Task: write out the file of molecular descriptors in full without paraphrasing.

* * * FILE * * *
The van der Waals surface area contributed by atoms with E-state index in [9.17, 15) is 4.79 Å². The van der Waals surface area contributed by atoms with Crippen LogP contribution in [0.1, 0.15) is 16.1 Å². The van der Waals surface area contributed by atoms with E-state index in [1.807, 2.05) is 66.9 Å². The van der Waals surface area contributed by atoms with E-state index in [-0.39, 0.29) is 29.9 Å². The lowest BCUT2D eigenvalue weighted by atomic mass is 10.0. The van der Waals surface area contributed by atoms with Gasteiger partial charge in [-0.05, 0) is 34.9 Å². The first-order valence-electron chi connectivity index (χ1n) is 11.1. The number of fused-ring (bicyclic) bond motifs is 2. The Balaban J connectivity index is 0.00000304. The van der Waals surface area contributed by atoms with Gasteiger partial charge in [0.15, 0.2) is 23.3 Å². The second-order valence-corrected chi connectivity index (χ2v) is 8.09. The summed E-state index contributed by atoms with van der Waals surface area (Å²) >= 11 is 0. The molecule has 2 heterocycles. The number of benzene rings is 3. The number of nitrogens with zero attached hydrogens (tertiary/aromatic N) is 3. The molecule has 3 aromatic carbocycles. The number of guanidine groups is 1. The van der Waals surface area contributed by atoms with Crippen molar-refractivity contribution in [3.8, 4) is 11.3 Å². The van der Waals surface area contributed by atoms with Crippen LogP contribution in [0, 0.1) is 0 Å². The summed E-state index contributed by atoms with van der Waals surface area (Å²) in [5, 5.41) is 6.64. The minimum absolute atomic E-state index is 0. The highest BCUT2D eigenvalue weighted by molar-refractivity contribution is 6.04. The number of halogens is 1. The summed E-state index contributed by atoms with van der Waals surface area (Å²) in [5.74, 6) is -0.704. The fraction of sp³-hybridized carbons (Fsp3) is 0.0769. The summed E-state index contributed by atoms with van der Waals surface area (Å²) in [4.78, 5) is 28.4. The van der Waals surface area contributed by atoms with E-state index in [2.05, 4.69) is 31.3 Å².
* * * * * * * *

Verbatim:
The van der Waals surface area contributed by atoms with E-state index in [9.17, 15) is 4.79 Å². The van der Waals surface area contributed by atoms with Crippen LogP contribution in [0.1, 0.15) is 16.1 Å². The van der Waals surface area contributed by atoms with E-state index in [1.807, 2.05) is 66.9 Å². The van der Waals surface area contributed by atoms with E-state index in [-0.39, 0.29) is 29.9 Å². The lowest BCUT2D eigenvalue weighted by atomic mass is 10.0. The van der Waals surface area contributed by atoms with Gasteiger partial charge in [-0.05, 0) is 34.9 Å². The first-order valence-electron chi connectivity index (χ1n) is 11.1. The number of fused-ring (bicyclic) bond motifs is 2. The Balaban J connectivity index is 0.00000304. The van der Waals surface area contributed by atoms with Gasteiger partial charge in [0.15, 0.2) is 23.3 Å². The second-order valence-corrected chi connectivity index (χ2v) is 8.09. The summed E-state index contributed by atoms with van der Waals surface area (Å²) >= 11 is 0. The molecule has 2 heterocycles. The number of benzene rings is 3. The number of nitrogens with zero attached hydrogens (tertiary/aromatic N) is 3. The molecule has 3 aromatic carbocycles. The number of guanidine groups is 1. The van der Waals surface area contributed by atoms with Crippen molar-refractivity contribution in [3.8, 4) is 11.3 Å². The van der Waals surface area contributed by atoms with Crippen LogP contribution in [0, 0.1) is 0 Å². The summed E-state index contributed by atoms with van der Waals surface area (Å²) in [5, 5.41) is 6.64. The minimum absolute atomic E-state index is 0. The highest BCUT2D eigenvalue weighted by molar-refractivity contribution is 6.04. The number of halogens is 1. The summed E-state index contributed by atoms with van der Waals surface area (Å²) in [5.74, 6) is -0.704. The fraction of sp³-hybridized carbons (Fsp3) is 0.0769. The summed E-state index contributed by atoms with van der Waals surface area (Å²) in [4.78, 5) is 28.4. The van der Waals surface area contributed by atoms with E-state index in [2.05, 4.69) is 31.3 Å².